Very early in the project I decided to use Schumacher Tri-Y headers since they were engineered specifically for Big Block conversions. They’re very well made with extra thick flanges and tuck in nicely around the block without capturing the starter or hitting the power steering gear. Available in chrome of plain, I decided to go with plain because I was afraid they might discolor upon startup. TTI’s are another popular header for big block a-bodies.
Schumacher headers
I first painted them with high temp silver exhaust paint but quickly realized it probably wouldn’t hold up well. So, I’m trying a product from Techline Coatings called Colorgard “Stainless”. It’s a extreme temperature thermal coating - not a paint - that can be applied by the end user. It’s sprayed on very thinly and cures quickly. Full cure is reached when the engine is started and they heat up. Above, the headers have been coated but not yet polished.
Once installed, the above pics will give you some idea of clearance. One of the tubes (not visible) passes close to the power steering box. Overall, they fit great with lots of room where it counts.
I purchased the Pype’s Performance exhaust system with their Race-Pro mufflers through Summit. It’s an all stainless system that includes the tail pipes and the hardware. Course, it’s designed for full-length headers so I had to fabricate downpipes to join the system to the Schumacher headers. I ordered two 45 degree and two 180 degree 2.5” stainless bends made by Magnaflow. They were the least expensive stainless bends available from Summit.
I spent a lot of time determining angles and cutting pieces to ensure the downpipes and the entire system stayed tucked up under the chassis. The downpipes basically come straight back from the collectors and then jog to pass through the cutouts in the trans cross member. The forward sections of the x-pipe had to be shortened (off the ends where the x is) in order to bring them closer together and meet the downpipes.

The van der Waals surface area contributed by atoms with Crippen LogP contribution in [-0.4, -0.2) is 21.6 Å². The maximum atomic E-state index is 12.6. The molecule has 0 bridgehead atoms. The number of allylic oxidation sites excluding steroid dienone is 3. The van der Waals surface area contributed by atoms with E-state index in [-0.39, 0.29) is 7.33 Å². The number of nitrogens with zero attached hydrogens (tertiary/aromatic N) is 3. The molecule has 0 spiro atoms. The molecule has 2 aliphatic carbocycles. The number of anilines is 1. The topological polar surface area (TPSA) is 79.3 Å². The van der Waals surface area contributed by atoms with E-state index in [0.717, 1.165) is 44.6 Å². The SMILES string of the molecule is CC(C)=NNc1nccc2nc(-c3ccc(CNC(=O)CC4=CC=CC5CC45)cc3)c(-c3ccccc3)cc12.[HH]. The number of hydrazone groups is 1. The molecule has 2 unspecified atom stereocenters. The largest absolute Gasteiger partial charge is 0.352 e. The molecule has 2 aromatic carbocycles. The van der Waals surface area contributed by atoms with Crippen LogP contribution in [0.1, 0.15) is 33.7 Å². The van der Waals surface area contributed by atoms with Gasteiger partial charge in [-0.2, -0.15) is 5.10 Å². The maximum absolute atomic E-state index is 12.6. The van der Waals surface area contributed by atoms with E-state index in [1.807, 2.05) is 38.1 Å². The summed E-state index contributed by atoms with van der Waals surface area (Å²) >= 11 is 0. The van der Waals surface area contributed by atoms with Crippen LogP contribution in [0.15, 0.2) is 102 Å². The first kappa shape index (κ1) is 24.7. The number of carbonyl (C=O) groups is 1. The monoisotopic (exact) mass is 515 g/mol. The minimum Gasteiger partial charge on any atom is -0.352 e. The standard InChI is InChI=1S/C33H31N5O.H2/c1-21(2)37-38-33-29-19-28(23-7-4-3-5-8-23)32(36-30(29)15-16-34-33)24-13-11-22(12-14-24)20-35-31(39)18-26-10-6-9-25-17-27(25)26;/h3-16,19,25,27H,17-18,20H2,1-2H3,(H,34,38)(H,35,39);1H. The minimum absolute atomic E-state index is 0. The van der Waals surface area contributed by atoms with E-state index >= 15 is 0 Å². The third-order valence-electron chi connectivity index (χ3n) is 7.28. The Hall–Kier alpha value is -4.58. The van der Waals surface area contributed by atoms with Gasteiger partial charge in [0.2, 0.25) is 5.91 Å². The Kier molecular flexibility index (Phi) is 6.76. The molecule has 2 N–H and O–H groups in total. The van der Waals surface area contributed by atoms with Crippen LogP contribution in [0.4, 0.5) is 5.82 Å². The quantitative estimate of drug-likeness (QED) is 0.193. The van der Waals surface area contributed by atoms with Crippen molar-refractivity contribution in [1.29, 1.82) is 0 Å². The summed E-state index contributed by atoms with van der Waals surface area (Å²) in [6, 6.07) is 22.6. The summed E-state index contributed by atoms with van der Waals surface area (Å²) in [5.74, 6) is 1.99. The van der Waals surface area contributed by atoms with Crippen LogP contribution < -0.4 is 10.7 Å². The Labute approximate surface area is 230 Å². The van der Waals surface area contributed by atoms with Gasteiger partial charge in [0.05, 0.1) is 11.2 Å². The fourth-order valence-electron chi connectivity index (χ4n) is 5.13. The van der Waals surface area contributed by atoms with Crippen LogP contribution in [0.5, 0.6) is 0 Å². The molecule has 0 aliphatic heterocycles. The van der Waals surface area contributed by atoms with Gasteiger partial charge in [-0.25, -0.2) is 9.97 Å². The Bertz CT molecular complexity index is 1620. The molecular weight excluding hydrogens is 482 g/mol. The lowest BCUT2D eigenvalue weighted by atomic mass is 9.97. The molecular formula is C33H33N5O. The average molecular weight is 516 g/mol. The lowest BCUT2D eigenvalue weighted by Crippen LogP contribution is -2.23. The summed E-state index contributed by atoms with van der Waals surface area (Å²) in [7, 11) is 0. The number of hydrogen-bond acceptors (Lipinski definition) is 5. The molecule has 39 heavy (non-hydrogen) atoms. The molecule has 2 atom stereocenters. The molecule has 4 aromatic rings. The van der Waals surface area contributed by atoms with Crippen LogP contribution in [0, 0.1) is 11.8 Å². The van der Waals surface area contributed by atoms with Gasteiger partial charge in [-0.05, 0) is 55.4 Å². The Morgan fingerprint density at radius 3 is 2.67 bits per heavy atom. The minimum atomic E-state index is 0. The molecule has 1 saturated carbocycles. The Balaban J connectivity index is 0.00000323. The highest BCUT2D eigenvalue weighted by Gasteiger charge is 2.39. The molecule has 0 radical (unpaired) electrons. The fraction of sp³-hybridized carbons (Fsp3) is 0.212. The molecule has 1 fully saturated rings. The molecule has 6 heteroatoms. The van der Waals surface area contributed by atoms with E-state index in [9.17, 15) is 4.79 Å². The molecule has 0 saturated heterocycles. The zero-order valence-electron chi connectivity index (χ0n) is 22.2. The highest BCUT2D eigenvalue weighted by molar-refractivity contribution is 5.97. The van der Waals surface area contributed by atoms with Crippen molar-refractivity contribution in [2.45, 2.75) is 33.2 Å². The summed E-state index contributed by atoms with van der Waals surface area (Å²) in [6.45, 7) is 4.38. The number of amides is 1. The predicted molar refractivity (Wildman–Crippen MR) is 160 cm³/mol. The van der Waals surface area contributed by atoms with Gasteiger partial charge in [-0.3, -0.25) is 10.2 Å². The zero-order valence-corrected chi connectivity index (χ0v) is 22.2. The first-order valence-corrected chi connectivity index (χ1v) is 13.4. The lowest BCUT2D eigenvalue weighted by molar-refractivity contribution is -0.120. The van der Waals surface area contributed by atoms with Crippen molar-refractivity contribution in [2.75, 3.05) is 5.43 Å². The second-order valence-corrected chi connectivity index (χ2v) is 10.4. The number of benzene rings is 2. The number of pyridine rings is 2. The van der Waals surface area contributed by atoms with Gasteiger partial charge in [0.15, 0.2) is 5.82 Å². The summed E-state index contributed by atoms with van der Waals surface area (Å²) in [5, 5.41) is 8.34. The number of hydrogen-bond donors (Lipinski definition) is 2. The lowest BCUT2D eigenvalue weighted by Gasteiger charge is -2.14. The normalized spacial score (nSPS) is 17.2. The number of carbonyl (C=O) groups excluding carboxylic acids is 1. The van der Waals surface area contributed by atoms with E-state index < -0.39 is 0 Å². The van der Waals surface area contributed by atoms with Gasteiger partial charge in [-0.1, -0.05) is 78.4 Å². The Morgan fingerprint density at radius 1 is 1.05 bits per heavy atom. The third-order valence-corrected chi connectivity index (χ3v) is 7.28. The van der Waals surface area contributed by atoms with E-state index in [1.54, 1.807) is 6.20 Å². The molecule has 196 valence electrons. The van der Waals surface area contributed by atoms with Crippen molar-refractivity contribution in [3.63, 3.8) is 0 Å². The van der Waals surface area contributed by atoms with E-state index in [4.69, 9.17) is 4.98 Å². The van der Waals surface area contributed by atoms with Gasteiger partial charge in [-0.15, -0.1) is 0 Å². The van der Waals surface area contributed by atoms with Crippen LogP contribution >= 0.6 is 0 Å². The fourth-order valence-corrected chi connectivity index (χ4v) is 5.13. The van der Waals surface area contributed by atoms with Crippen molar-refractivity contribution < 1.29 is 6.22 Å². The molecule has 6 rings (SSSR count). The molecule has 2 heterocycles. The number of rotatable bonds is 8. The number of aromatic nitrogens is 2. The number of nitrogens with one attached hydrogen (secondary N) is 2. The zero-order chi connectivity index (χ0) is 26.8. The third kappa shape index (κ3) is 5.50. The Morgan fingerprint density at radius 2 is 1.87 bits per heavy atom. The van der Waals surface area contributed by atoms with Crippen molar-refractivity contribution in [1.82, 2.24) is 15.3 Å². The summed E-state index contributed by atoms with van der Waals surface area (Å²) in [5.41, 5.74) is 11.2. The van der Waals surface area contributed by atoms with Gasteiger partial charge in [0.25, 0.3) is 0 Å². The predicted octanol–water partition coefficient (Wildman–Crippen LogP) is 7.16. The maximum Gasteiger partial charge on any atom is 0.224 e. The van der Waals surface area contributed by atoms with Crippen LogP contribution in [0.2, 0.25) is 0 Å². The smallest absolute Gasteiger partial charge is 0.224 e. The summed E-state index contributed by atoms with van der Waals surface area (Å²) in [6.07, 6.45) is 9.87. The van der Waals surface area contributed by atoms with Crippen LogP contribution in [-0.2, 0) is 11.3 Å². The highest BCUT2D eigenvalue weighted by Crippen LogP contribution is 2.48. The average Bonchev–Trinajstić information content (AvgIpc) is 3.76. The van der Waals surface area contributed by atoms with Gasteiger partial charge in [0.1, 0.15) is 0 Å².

Bear in mind that the headers dump and are angled differently on each side of the engine. The cross member cutouts are also offset (remember the trans tunnel offset?) so nothing is symmetrical. Don’t cut two identical pieces of pipe and expect them to fit both sides.

I tacked the pieces together with a mig welder and then took everything down to a muffler shop to have the joints fully welded with stainless wire.
downpipes 2
downpipes 3
downpipes 6
downpipes 7
downpipes 8
downpipes 4
downpipes 5
For now, I decided to not install the tail pipes. I kinda like the noise. I took some leftover pipe and cut a couple turn-down sections (not pictured) to direct the exhaust to the ground.
The Race Pro muffler features a straight through design with a simple perforated tube. The tube is wrapped in steel mesh and the case filled with a basalt material. .The case is 14" long with all stainless construction.

In Spring of 2013 we tried a pair of Violator mufflers. The difference between the Race Pro and Violator is, the Violator lacks any kind of packing inside the case. The perforations if the tube that pass through it are also larger and protrude into the exhaust stream which means the installation is directional. Definitely louder but I didn't care for the note (even installed in the "quieter" reversed direction). Sounded more like a car with bad mufflers. You can judge for yourself here.
Pypes Race Pro Exhaust System on 440 Duster
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